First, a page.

THIRD IN A SERIES Home Forum's series on American Indian art and writing continues with excerpts from two notable books.
The novel ``Love Medicine,'' excerpted on the oppo site page, won the 1984 National Book Critics Circle Award. Tomorrow the series concludes with an interview with its author Louise Erdrich.
In ``Blue Highways'' William Least Heat Moon, of Osage background, recounts travels along the back roads of America, the highways marked in blue on maps, a journey he took after losing his job. The book, a critical and popular success, became the first bestseller by an American Indian.
THE Hopi believes mankind has evolved through four worlds: the first a shadowy realm of contentment; the second a place so comfortable the people forgot where they had come from and began worshipping material goods. The third world was a pleasant land too, but the people, bewildered by their past and fearful for their future, thought only of their own earthly plans. At last, the Spider Grandmother, who oversees the emergences, told them: ``You have forgotten what you should have remembered, and now you have to leave this place. Things will be harder.'' In the fourth and present world, life is difficult for mankind, and he struggles to remember his source because materialism and selfishness block a greater vision. The newly born infant comes into the fourth world with the door of his mind open (evident in the cranial soft spot), but as he ages, the door closes and he must work at remaining receptive to the great forces. A human being's grandest task is to keep from breaking with things outside himself.
``A Hopi learns that he belongs to two families,'' Fritz said, ``his natural clan and that of all things. As he gets older, he's supposed to move closer to the greater family. In the Hopi Way, each person tries to recognize his part in the whole.''
``At breakfast you said you hunted rabbits and pigeons and robins, but I don't see how you can shoot a bird if you believe in the union of life.''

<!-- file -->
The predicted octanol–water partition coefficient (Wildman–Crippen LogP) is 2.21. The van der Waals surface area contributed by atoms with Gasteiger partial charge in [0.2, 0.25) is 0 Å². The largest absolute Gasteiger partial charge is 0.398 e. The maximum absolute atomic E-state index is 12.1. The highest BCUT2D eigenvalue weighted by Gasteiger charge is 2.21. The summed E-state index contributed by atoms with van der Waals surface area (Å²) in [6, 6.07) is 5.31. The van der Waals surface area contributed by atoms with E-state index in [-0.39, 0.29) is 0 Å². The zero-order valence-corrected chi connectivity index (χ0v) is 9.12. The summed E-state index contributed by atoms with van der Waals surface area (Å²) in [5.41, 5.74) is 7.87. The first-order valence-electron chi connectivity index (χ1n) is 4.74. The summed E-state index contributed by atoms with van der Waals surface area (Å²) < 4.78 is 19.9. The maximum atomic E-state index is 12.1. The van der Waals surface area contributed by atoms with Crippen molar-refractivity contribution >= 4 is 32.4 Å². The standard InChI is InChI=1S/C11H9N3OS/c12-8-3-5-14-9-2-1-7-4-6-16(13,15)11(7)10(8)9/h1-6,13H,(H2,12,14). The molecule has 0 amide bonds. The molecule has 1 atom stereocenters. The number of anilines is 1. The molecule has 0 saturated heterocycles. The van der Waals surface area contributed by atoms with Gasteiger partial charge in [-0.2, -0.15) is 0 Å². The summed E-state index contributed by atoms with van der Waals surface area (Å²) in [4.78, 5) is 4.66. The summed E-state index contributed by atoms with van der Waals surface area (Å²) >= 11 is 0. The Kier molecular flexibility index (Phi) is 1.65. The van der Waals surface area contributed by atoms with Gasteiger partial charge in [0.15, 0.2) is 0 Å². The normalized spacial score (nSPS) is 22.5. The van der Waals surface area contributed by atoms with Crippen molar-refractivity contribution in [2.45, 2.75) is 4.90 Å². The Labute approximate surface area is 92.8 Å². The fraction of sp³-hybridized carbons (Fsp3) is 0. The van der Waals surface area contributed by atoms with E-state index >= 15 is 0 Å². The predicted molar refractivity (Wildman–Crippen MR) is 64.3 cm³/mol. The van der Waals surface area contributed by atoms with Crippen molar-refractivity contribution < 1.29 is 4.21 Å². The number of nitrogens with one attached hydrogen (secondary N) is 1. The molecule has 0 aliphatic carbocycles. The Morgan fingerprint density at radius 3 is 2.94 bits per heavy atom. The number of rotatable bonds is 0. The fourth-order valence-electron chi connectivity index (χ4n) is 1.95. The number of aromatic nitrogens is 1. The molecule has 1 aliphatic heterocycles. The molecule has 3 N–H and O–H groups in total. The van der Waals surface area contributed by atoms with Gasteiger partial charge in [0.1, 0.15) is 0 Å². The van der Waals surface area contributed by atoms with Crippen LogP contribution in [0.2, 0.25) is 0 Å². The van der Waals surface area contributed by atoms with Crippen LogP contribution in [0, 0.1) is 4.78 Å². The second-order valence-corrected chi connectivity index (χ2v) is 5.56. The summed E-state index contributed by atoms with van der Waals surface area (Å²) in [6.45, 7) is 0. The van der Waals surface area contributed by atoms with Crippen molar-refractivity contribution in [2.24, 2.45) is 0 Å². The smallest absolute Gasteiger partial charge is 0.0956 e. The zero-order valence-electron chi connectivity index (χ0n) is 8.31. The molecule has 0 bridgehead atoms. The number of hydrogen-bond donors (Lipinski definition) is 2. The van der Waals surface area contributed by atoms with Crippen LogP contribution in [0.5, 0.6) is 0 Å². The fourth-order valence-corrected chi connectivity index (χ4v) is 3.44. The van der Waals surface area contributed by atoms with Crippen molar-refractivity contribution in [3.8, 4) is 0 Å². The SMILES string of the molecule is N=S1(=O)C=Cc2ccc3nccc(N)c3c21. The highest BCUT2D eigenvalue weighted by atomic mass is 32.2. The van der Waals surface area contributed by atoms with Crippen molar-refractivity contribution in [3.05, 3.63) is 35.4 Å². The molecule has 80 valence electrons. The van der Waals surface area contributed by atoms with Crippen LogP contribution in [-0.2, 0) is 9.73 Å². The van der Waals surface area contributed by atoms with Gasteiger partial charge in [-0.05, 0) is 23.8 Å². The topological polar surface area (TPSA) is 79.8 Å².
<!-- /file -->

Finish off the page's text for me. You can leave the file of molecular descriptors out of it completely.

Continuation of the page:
``A Hopi hunter asks the animal to forgive him for killing it. Only life can feed life. The robin knows that.''
``How does robin taste, by the way?''
The religion doesn't seem to have much of an ethical code.''
``It's there. We watch what the Kachinas say and do. But the Spider Grandmother did give two rules. To all men, not just Hopis. If you look at them, they cover everything. She said, `Don't go around hurting each other,' and she said, `Try to understand things.'''
``I like them. I like them very much.''
``Our religion keeps reminding us that we aren't just will and thoughts. We're also sand and wind and thunder. Rain. The seasons. All those things. You learn to respect everything because you are everything. If you respect yourself, you respect all things. That's why we have so many songs of creation to remind us where we came from. If the fourth world forgets that, we'll disappear in the wilderness like the third world, where people decided they had created themselves.''
``Pride's the deadliest of the Seven Deadly Sins in old Christian theology.''
``It's kahopi [`not Hopi'] to set yourself above things. It causes divisions.''
Fritz had to go to class. As we walked across campus, I said, ``I guess it's hard to be a Hopi in Cedar City - especially if you're studying biochemistry.''
``It's hard to be a Hopi anywhere.''
``I mean, difficult to carry your Hopi heritage into a world as technological as medicine is.''
``Heritage? My heritage is the Hopi Way, and that's a way of the spirit. Spirit can go anywhere. In fact, it has to go places so it can change and emerge like in the migrations. That's the whole idea.'' c. 1982 by William Least Heat Moon. Used by permission of Little, Brown & Co.